Although you can change the plsqlSessionCookieName in Fusion Middleware Control, you can also manually change the value in the portal_dads.conf file. This file is located under:


A typical entry in this file looks like this:

<Location /pls/portal>
    SetHandler pls_handler
    Order allow,deny
    Allow from All
    AllowOverride None
    PlsqlDatabaseUsername portal
    PlsqlDatabasePassword SomePassword
    PlsqlDefaultPage portal.home
    PlsqlAuthenticationMode SingleSignOn
    PlsqlSessionCookieName portal
    PlsqlMaxRequestsPerSession 500
    PlsqlDocumentTablename portal.wwdoc_document
    PlsqlDocumentPath docs
    PlsqlDocumentProcedure portal.wwdoc_process.process_download
    PlsqlPathAlias url
    PlsqlPathAliasProcedure portal.wwpth_api_alias.process_download
    PlsqlFetchBufferSize 128

To edit a DAD entry, change the value of PlsqlSessionCookieName, for example, portal2. After saving the file, update the Oracle HTTP Server configuration and restart the WLS_PORTAL.

See Also:

Section 5.6.4, "Configuring a Portal DAD Using Fusion Middleware Control" for instructions on how to configure a DAD using Fusion Middleware Control.


We recommend that you edit the portal_dads.conf file using Fusion Middleware Control.

If you manually edit the portal_dads.conf file, then you must add the necessary mod_rewrite and mod_weblogic directives to the httpd.conf and mod_weblogic.conf files respectively. To do this, perform the steps mentioned in Section A.2, "DAD Configuration File (portal_dads.conf)" using the Fusion Middleware Control.

Example A-2 portal_dads.conf

<Location  /pls/portal>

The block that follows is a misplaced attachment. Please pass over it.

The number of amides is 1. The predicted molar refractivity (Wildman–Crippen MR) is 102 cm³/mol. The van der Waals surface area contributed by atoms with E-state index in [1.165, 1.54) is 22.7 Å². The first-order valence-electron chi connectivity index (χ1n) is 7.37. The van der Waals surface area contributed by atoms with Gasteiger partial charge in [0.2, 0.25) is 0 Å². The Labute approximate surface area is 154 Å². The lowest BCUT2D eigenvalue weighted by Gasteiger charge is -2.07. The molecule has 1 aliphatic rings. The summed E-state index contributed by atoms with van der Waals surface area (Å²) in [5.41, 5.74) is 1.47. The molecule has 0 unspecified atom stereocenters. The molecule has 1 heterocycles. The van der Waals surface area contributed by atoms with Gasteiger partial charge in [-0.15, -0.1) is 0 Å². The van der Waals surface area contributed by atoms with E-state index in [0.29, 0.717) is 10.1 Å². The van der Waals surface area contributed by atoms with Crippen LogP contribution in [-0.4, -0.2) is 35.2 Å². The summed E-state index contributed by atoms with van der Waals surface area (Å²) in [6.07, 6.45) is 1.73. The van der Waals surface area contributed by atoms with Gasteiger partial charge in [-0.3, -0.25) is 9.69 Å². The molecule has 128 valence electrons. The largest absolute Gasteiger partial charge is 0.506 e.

SetHandler  pls_handler
    Order  deny,allow
    Allow  "from All"
    AllowOverride  None
    PlsqlAuthenticationMode  SingleSignOn
    PlsqlDatabaseUsername  HW081010A_PORTAL
    PlsqlDatabasePassword  welcome1
    PlsqlDatabaseConnectString  ServiceNameFormat
    PlsqlPathAlias  url
    PlsqlSessionCookieName  HW081010A_PORTAL
    PlsqlPathAliasProcedure  HW081010A_PORTAL.wwpth_api_alias.process_download
    PlsqlSessionStateManagement  StatelessWithFastResetPackageState
    PlsqlDocumentPath  docs
    PlsqlDocumentProcedure  HW081010A_PORTAL.wwdoc_process.process_download
    PlsqlDocumentTablename  HW081010A_PORTAL.wwdoc_document
    PlsqlDefaultPage  HW081010A_PORTAL.home

A.3 Oracle Database Connection Configuration

SQL*Net configuration files define the entries that can be used as connect strings in the DADs. Typically, the portal_dads.conf located in MW_HOME\user_projects\domains\<DomainName>\config\fmwconfig\servers\WLS_PORTAL\applications\portal\configuration and sqlnet.ora file located in DATABASE_HOME\network\admin contain information on how Oracle WebLogic Server can connect to the database where the Oracle Portal installation is located.

For more details on SQL*Net configuration, refer to the Oracle Database Net Services Administrator's Guide in the Oracle Database 11g documentation library.

A.4 Web Cache Configuration Files

Information about the Oracle Web Cache configuration files can be found in the Oracle Fusion Middleware Administrator's Guide for Oracle Web Cache.

A.5 OracleAS Single Sign-On's Partner Application Table

The configuration table on the OracleAS Single Sign-On's side is the partner application Table, WWSSO_PAPP_CONFIGURATION_INFO$. Maintenance of this table is typically done using the OracleAS Single Sign-On application's user interface for adding or editing partner applications.

For an initial installation, you need to register the Portal's mod_osso_url using ssoreg tool, this populates both the OracleAS Single Sign-On's partner configuration table and Oracle Portal's enabler configuration table. For example:

-config_mod_osso TRUE
-config_file config_file_path

On Windows, you must run the ssoreg.bat batch file.

A.6 Local HOSTS File

The HOSTS file on a network host defines mappings of IP names to IP addresses. Normally, a Domain Name Server (DNS) provides the mapping of IP name to IP address. In some of the configurations described in Chapter 5, "Basic Configuration and Administration", a host may need to be addressed in an internal network with a domain name that is not defined within the internal network. In these cases, the server's HOSTS file can provide the necessary name resolution.